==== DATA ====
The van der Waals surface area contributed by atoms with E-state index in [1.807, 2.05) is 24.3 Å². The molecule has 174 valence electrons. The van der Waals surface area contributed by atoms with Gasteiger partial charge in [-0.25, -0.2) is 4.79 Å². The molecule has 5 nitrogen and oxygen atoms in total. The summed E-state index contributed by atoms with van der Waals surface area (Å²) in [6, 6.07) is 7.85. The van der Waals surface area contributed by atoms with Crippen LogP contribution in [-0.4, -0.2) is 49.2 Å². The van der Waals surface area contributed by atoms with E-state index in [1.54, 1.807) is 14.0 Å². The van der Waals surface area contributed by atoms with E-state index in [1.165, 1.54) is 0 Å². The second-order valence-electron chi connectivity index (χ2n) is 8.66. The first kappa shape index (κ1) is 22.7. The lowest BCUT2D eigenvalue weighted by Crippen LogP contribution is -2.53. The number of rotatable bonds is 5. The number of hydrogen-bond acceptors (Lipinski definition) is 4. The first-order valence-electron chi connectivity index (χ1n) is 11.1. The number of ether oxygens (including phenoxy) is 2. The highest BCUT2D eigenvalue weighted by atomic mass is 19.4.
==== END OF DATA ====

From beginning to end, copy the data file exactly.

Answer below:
The van der Waals surface area contributed by atoms with E-state index in [1.807, 2.05) is 24.3 Å². The molecule has 174 valence electrons. The van der Waals surface area contributed by atoms with Gasteiger partial charge in [-0.25, -0.2) is 4.79 Å². The molecule has 5 nitrogen and oxygen atoms in total. The summed E-state index contributed by atoms with van der Waals surface area (Å²) in [6, 6.07) is 7.85. The van der Waals surface area contributed by atoms with Crippen LogP contribution in [-0.4, -0.2) is 49.2 Å². The van der Waals surface area contributed by atoms with E-state index in [1.54, 1.807) is 14.0 Å². The van der Waals surface area contributed by atoms with E-state index in [1.165, 1.54) is 0 Å². The second-order valence-electron chi connectivity index (χ2n) is 8.66. The first kappa shape index (κ1) is 22.7. The lowest BCUT2D eigenvalue weighted by Crippen LogP contribution is -2.53. The number of rotatable bonds is 5. The number of hydrogen-bond acceptors (Lipinski definition) is 4. The first-order valence-electron chi connectivity index (χ1n) is 11.1. The number of ether oxygens (including phenoxy) is 2. The highest BCUT2D eigenvalue weighted by atomic mass is 19.4.